MISSISSAUGA, Ont. — Canada Post employees and contractors who typically work the afternoon shift are self-isolating after a COVID-19 outbreak at a key mail facility in Mississauga, Ont. The postal service says in a statement that Peel Public Health recommended the precautionary measure as the most effective way to control further spread at the Gateway facility on Dixie Road. It says afternoon-shift workers who were at the facility Friday evening were told to leave and self-isolate for 14 days, while those who were not there Friday were told to self-isolate for 14 days from the last day they were at work. Canada Post did not say how many employees were affected by the measure, but it says they include those represented by unions, team leaders, managers, support teams and contracted cleaners. It says it's also following other recommendations from Peel Public Health, including conducting on-site rapid testing of other employees next week and enforcing safety protocols with an increased focus on washrooms, lunch rooms and locker rooms. "We understand this situation has been hard on employees at the facility and we will continue to follow the guidance of Public Health and keep them informed," the statement says. "Given the significance of the Gateway facility within our processing network, we are evaluating and adapting our existing contingency plans to manage the impact on customers." Rapid testing at the site has resulted in 42 positive tests over the past four days, Canada Post says. It says there have been a total of 190 positive cases at the facility since Jan. 1. Spokesman Phil Legault has said the facility is central to the Crown corporation's entire national delivery and processing network. Legault said the plant continues to operate and process heavy incoming parcel volumes, but there will be delays. More than 4,500 people work at the Mississauga site. This report by The Canadian Press was first published Jan. 23, 2021. The Canadian Press
Exactly a year ago, Wuhan shocked the world by confining its 11 million inhabitants to their homes, beginning a 76-day lockdown. View on euronews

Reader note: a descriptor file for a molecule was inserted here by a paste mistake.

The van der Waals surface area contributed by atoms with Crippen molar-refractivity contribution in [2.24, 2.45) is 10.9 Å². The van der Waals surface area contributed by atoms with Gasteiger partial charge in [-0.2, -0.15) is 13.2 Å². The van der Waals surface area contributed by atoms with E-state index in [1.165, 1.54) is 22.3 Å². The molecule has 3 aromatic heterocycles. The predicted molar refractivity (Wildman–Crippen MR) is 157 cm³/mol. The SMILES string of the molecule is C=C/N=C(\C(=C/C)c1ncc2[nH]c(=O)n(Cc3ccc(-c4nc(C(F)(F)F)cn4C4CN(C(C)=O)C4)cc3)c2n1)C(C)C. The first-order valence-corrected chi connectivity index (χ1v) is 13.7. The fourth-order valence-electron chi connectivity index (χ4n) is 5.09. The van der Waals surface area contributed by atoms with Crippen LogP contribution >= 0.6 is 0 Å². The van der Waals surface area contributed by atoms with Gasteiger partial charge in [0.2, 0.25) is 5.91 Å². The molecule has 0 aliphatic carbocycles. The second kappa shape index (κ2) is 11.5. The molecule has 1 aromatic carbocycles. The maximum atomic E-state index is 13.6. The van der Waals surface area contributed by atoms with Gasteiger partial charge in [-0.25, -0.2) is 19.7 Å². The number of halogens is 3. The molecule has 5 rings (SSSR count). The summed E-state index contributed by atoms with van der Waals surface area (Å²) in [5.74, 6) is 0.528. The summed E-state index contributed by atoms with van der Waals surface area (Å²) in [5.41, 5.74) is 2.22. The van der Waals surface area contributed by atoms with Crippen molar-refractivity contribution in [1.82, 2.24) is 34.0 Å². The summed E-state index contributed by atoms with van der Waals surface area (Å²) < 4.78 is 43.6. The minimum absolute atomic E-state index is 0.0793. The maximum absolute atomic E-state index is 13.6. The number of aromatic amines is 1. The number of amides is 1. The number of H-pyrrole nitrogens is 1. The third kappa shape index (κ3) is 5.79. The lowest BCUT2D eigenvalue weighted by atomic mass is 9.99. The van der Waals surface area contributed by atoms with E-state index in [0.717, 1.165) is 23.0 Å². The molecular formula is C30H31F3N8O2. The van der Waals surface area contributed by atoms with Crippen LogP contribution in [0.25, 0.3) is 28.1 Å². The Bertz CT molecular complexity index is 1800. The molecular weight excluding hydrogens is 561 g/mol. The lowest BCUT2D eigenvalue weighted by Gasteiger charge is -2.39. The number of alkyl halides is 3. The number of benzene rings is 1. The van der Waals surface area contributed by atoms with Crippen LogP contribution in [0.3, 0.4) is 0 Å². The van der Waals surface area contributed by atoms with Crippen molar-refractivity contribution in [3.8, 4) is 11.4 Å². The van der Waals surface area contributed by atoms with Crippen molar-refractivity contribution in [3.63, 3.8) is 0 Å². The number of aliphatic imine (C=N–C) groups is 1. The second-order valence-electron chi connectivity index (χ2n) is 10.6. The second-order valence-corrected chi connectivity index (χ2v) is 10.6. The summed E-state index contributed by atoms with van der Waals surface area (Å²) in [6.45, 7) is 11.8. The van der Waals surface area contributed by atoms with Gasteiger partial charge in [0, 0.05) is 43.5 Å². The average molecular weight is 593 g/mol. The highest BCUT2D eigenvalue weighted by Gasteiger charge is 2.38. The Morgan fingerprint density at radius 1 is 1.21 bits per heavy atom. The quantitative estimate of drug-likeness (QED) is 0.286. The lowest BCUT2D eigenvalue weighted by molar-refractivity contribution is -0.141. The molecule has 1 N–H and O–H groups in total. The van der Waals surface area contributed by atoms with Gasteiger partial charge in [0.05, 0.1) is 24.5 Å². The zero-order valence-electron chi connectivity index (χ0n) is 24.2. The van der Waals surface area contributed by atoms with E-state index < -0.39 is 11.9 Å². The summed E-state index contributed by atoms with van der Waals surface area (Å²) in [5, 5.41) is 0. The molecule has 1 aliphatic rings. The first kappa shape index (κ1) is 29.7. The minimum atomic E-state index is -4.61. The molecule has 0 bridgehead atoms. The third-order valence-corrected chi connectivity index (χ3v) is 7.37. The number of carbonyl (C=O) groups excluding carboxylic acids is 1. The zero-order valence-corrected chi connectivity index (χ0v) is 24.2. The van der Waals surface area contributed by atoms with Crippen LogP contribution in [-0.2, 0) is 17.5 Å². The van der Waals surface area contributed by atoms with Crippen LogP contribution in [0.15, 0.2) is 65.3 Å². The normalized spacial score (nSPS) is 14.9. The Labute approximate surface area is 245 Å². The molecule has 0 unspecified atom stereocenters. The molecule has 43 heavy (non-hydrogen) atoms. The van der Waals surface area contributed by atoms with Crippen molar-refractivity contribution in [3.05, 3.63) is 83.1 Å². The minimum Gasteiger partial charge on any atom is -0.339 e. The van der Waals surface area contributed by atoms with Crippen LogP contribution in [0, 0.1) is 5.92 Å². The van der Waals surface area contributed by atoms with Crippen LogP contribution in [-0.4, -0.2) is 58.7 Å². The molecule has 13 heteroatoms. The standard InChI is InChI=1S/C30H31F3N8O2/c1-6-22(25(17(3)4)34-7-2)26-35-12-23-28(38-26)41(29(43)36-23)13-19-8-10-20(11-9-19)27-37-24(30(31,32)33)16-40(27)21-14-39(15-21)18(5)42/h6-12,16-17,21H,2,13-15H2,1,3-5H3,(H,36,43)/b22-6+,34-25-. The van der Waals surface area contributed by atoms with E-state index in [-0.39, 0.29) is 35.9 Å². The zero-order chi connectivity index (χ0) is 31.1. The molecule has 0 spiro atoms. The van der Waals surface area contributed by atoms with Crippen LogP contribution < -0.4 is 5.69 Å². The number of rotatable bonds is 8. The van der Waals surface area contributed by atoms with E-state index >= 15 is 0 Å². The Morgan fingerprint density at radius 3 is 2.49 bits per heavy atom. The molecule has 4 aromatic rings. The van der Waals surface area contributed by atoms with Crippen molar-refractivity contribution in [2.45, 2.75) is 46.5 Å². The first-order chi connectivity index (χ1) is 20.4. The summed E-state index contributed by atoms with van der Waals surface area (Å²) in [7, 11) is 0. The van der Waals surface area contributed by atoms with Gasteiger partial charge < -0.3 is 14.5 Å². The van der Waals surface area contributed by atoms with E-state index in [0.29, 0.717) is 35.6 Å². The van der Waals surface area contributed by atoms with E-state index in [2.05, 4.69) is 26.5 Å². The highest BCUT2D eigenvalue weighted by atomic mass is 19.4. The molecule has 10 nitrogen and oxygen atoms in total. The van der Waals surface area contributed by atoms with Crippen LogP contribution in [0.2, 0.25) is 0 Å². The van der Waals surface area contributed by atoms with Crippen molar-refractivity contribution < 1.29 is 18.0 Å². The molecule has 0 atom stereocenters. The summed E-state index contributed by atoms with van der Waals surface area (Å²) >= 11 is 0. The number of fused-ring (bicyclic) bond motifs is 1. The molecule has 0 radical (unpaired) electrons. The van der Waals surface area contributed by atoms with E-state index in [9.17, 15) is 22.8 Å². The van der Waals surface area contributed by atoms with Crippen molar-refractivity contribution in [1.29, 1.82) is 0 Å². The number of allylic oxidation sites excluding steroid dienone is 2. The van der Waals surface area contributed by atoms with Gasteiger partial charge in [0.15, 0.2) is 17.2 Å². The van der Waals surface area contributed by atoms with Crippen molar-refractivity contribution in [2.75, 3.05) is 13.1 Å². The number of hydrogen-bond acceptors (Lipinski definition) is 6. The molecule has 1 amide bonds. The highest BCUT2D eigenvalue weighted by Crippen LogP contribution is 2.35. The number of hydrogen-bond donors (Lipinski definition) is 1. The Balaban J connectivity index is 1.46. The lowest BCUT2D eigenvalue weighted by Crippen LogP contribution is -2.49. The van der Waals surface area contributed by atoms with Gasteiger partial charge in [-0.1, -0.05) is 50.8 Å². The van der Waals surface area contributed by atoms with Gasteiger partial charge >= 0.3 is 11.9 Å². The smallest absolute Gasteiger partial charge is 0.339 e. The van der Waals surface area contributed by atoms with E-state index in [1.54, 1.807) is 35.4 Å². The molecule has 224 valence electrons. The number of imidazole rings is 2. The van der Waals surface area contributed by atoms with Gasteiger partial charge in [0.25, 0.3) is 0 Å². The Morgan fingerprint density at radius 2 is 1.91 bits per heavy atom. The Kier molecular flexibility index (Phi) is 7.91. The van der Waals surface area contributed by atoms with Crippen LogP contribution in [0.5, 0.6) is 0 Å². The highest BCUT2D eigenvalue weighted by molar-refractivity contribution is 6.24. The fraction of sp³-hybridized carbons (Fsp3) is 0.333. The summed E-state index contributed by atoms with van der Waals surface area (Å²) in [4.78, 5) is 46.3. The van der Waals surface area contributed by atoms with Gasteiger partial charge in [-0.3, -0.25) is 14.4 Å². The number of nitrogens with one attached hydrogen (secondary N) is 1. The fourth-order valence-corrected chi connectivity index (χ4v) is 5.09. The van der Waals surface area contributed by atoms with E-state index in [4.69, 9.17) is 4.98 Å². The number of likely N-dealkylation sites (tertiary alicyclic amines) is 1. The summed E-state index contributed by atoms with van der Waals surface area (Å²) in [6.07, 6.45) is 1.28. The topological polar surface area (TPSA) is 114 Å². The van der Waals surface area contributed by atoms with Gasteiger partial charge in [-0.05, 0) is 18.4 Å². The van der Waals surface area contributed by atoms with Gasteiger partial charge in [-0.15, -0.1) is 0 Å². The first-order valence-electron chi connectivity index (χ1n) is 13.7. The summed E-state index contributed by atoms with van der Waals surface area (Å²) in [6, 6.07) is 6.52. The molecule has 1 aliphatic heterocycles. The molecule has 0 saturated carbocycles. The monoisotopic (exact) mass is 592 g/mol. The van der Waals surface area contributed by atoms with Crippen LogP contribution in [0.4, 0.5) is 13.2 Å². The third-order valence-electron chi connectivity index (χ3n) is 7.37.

An Ontario doctor who caught the coronavirus variant is no longer on the medical team at two nursing homes east of Toronto, after it was revealed this week that she's been charged with obstruction for allegedly misleading health officials about her contacts. Dr. Martina Weir was an attending physician at Fairview Lodge in Whitby, Ont., and Hillsdale Terraces in Oshawa, Ont., long-term care homes run by the Durham Region municipal government. A spokesperson confirmed by email on Saturday that Weir "is no longer working as an attending physician at any of Durham Region's long-term care homes." Weir's status at the homes was suspended earlier this week and her contract was put under review, after CBC News revealed she has been charged with three provincial offences alleging she hindered COVID-19 contact-tracing efforts. Two of the charges under Ontario's Health Protection and Promotion Act against Weir allege she provided inaccurate information about her contacts both before and after it was discovered, by fluke, that she and her husband had caught the highly contagious variant of the coronavirus first detected in the United Kingdom. The third charge alleges she committed obstruction by giving false information to Durham Region's associate medical officer of health. Her husband, Brian Weir, who works in administration for Toronto Paramedic Services as a senior scheduler, has also been charged with three similar counts. The non-criminal charges, which carry a maximum penalty of $5,000 each, have not been tested in court. Weir and her husband said through their respective lawyers earlier this week that they are not guilty and will "vigorously defend" themselves. Their case first came to public attention on Boxing Day when Ontario's Ministry of Health put out a statement that a then-unnamed Durham Region couple had tested positive for the coronavirus variant first reported in the U.K. The Health Ministry said at the time that they had "no known travel history, exposure or high-risk contacts." But a day later, the ministry issued a second statement alleging the couple had withheld information. "Additional investigation and follow-up case and contact management has revealed that the couple had, indeed, been in contact with a recent traveller from the U.K., which is new information not provided in earlier interviews," the ministry said on Dec. 27. CBC News has learned that a close family member who lives in Britain flew to Canada in mid-December to spend time over the holidays at the Weirs' home. 'Protocols were followed' The two nursing homes where Weir worked have made it clear that "there are no concerns about risk to residents related to this matter," because Weir wasn't on site after Dec. 11 — well before she is believed to have tested positive for COVID-19. Weir also has staff privileges at three hospitals in Durham Region. Lakeridge Health, which operates the hospitals, said on Thursday that Weir didn't enter any hospital facilities, work or care for patients during the month of December. "All COVID-19 prevention protocols were followed to ensure the safety of our team and our patients," Lakeridge Health said in a statement. CBC News also has no information that Weir's husband went to work and put anyone at risk at his workplace.